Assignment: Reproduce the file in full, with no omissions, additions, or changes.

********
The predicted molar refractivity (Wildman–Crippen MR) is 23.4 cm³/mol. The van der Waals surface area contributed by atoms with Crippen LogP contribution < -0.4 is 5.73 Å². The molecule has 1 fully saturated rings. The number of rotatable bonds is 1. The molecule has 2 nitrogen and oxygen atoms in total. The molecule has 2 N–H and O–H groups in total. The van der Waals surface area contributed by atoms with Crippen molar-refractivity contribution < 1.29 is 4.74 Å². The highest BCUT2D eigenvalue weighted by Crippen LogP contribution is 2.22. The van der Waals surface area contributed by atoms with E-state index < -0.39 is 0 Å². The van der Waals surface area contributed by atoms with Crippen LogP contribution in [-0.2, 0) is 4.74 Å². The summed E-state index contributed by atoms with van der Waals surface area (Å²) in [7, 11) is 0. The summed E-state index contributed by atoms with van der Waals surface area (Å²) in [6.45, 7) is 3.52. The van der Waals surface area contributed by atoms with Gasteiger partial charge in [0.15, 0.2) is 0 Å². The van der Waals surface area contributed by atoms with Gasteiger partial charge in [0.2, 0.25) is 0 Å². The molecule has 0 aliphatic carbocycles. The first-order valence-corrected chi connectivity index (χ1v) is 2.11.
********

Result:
The predicted molar refractivity (Wildman–Crippen MR) is 23.4 cm³/mol. The van der Waals surface area contributed by atoms with Crippen LogP contribution < -0.4 is 5.73 Å². The molecule has 1 fully saturated rings. The number of rotatable bonds is 1. The molecule has 2 nitrogen and oxygen atoms in total. The molecule has 2 N–H and O–H groups in total. The van der Waals surface area contributed by atoms with Crippen molar-refractivity contribution < 1.29 is 4.74 Å². The highest BCUT2D eigenvalue weighted by Crippen LogP contribution is 2.22. The van der Waals surface area contributed by atoms with E-state index < -0.39 is 0 Å². The van der Waals surface area contributed by atoms with Crippen LogP contribution in [-0.2, 0) is 4.74 Å². The summed E-state index contributed by atoms with van der Waals surface area (Å²) in [7, 11) is 0. The summed E-state index contributed by atoms with van der Waals surface area (Å²) in [6.45, 7) is 3.52. The van der Waals surface area contributed by atoms with Gasteiger partial charge in [0.15, 0.2) is 0 Å². The van der Waals surface area contributed by atoms with Gasteiger partial charge in [0.2, 0.25) is 0 Å². The molecule has 0 aliphatic carbocycles. The first-order valence-corrected chi connectivity index (χ1v) is 2.11.